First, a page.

Police use plate scanners to catch violators

Maryland state police are using cameras to scan license plates to bust violators. Troopers say so far the system has resulted in hundreds of tickets and thousands of dollars worth of outstanding fines.

The mobile license plate reader emits a sound and alert once it detects a suspicious plate.

During a ride-along with a reporter, Maryland state trooper Steven Pollack pulled over a car and searched the driver after such an alert.

The driver was arrested for theft. “He openly admitted he bought the tags from a bar from Anne Arundel,” Pollack said.

Officers say this is just one example of how license plate readers can catch traffic violators in seconds. One of the databases the system uses is the FBI’s National Crime Information Center, to check for stolen cars and wanted persons.

Cameras on the back of the police cruiser take pictures of every license plate that passes. The information goes into a server to be scanned. If a violator is caught, the trooper is immediately alerted.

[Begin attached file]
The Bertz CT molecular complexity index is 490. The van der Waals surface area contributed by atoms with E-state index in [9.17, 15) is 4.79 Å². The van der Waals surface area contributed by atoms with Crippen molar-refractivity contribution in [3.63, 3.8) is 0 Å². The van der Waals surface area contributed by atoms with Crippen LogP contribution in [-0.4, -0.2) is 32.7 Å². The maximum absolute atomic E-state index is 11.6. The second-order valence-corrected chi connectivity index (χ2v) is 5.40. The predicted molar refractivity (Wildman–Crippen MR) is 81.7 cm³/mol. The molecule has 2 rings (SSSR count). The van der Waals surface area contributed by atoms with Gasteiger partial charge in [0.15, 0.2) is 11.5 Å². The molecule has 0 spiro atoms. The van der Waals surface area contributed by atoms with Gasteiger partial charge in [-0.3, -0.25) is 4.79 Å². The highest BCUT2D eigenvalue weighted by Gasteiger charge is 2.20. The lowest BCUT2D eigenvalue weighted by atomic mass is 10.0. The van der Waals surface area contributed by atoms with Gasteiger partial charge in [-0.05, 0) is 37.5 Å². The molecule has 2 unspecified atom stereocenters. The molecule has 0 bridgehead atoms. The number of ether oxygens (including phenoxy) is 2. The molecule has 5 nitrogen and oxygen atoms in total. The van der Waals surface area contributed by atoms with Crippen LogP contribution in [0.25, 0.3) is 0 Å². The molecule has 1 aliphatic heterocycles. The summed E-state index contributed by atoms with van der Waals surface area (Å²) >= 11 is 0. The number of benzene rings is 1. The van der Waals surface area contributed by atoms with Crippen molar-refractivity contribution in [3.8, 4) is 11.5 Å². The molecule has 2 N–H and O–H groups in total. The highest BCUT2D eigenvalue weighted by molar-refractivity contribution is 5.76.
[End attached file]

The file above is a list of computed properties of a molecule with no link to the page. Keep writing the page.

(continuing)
One of the most common violations is expired emissions testing. For other infractions like suspended tags, the information is sent to MVD and the car is towed.

Pollack says the system can scan 40 times as much data a day compared to the manual way.

“I could maybe check 75 to 100 tags a day, whereas yesterday, I scanned 4,000 vehicles,” he said.

Maryland is expanding the program. By the end of the summer, there will be 100 more mobile and fixed units. State troopers are planning on monthly enforcement sweeps.